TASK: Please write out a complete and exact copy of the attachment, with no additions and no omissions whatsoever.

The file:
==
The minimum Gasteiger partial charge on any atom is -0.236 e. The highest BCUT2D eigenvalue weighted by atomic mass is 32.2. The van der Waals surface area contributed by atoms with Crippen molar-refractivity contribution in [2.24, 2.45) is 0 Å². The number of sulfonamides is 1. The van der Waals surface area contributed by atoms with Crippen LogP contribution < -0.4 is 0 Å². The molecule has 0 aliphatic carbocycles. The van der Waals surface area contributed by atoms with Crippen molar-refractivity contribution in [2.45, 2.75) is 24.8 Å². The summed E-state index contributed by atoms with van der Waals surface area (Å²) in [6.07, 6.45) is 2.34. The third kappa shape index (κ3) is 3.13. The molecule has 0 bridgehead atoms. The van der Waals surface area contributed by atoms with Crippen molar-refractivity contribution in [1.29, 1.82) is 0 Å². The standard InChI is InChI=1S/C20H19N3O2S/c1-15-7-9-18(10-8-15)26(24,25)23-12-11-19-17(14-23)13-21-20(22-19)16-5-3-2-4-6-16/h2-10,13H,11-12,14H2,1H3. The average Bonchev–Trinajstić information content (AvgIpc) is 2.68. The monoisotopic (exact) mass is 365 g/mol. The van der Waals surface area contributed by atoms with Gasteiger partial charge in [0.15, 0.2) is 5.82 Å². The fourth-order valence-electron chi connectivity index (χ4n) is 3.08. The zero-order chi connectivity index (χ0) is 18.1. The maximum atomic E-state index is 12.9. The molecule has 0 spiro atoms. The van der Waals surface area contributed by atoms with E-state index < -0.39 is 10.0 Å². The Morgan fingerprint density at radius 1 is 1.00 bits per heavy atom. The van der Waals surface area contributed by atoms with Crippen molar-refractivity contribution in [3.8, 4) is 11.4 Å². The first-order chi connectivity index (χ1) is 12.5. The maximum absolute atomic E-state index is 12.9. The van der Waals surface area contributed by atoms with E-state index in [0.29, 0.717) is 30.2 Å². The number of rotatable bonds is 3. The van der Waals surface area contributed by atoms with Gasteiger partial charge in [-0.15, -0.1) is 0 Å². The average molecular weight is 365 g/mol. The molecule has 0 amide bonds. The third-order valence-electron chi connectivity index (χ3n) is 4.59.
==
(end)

The minimum Gasteiger partial charge on any atom is -0.236 e. The highest BCUT2D eigenvalue weighted by atomic mass is 32.2. The van der Waals surface area contributed by atoms with Crippen molar-refractivity contribution in [2.24, 2.45) is 0 Å². The number of sulfonamides is 1. The van der Waals surface area contributed by atoms with Crippen LogP contribution < -0.4 is 0 Å². The molecule has 0 aliphatic carbocycles. The van der Waals surface area contributed by atoms with Crippen molar-refractivity contribution in [2.45, 2.75) is 24.8 Å². The summed E-state index contributed by atoms with van der Waals surface area (Å²) in [6.07, 6.45) is 2.34. The third kappa shape index (κ3) is 3.13. The molecule has 0 bridgehead atoms. The van der Waals surface area contributed by atoms with Crippen molar-refractivity contribution in [1.29, 1.82) is 0 Å². The standard InChI is InChI=1S/C20H19N3O2S/c1-15-7-9-18(10-8-15)26(24,25)23-12-11-19-17(14-23)13-21-20(22-19)16-5-3-2-4-6-16/h2-10,13H,11-12,14H2,1H3. The average Bonchev–Trinajstić information content (AvgIpc) is 2.68. The monoisotopic (exact) mass is 365 g/mol. The van der Waals surface area contributed by atoms with Gasteiger partial charge in [0.15, 0.2) is 5.82 Å². The fourth-order valence-electron chi connectivity index (χ4n) is 3.08. The zero-order chi connectivity index (χ0) is 18.1. The maximum atomic E-state index is 12.9. The molecule has 0 spiro atoms. The van der Waals surface area contributed by atoms with E-state index < -0.39 is 10.0 Å². The Morgan fingerprint density at radius 1 is 1.00 bits per heavy atom. The van der Waals surface area contributed by atoms with Crippen molar-refractivity contribution in [3.8, 4) is 11.4 Å². The first-order chi connectivity index (χ1) is 12.5. The maximum absolute atomic E-state index is 12.9. The van der Waals surface area contributed by atoms with E-state index in [0.29, 0.717) is 30.2 Å². The number of rotatable bonds is 3. The van der Waals surface area contributed by atoms with Gasteiger partial charge in [-0.15, -0.1) is 0 Å². The average molecular weight is 365 g/mol. The molecule has 0 amide bonds. The third-order valence-electron chi connectivity index (χ3n) is 4.59.